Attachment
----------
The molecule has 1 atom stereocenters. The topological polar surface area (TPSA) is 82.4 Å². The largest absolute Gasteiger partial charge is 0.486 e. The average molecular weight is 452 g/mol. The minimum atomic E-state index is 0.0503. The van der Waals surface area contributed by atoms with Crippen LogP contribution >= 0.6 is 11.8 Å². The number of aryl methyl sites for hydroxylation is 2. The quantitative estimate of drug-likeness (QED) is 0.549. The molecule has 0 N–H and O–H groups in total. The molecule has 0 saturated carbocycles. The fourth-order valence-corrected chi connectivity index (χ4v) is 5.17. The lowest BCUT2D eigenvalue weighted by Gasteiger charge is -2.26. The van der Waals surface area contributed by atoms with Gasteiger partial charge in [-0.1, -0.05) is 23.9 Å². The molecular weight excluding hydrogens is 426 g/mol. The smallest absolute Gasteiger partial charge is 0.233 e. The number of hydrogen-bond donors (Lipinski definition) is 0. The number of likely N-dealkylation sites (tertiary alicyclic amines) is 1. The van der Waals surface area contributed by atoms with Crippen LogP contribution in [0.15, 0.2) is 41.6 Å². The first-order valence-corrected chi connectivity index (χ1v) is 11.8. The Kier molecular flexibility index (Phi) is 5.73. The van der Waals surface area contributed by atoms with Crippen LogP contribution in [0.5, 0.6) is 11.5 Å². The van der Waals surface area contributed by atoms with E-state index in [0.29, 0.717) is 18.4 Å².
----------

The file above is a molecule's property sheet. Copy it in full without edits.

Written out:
The molecule has 1 atom stereocenters. The topological polar surface area (TPSA) is 82.4 Å². The largest absolute Gasteiger partial charge is 0.486 e. The average molecular weight is 452 g/mol. The minimum atomic E-state index is 0.0503. The van der Waals surface area contributed by atoms with Crippen LogP contribution >= 0.6 is 11.8 Å². The number of aryl methyl sites for hydroxylation is 2. The quantitative estimate of drug-likeness (QED) is 0.549. The molecule has 0 N–H and O–H groups in total. The molecule has 0 saturated carbocycles. The fourth-order valence-corrected chi connectivity index (χ4v) is 5.17. The lowest BCUT2D eigenvalue weighted by Gasteiger charge is -2.26. The van der Waals surface area contributed by atoms with Gasteiger partial charge in [-0.1, -0.05) is 23.9 Å². The molecular weight excluding hydrogens is 426 g/mol. The smallest absolute Gasteiger partial charge is 0.233 e. The number of hydrogen-bond donors (Lipinski definition) is 0. The number of likely N-dealkylation sites (tertiary alicyclic amines) is 1. The van der Waals surface area contributed by atoms with Crippen LogP contribution in [0.15, 0.2) is 41.6 Å². The first-order valence-corrected chi connectivity index (χ1v) is 11.8. The Kier molecular flexibility index (Phi) is 5.73. The van der Waals surface area contributed by atoms with Crippen LogP contribution in [0.5, 0.6) is 11.5 Å². The van der Waals surface area contributed by atoms with E-state index in [0.29, 0.717) is 18.4 Å².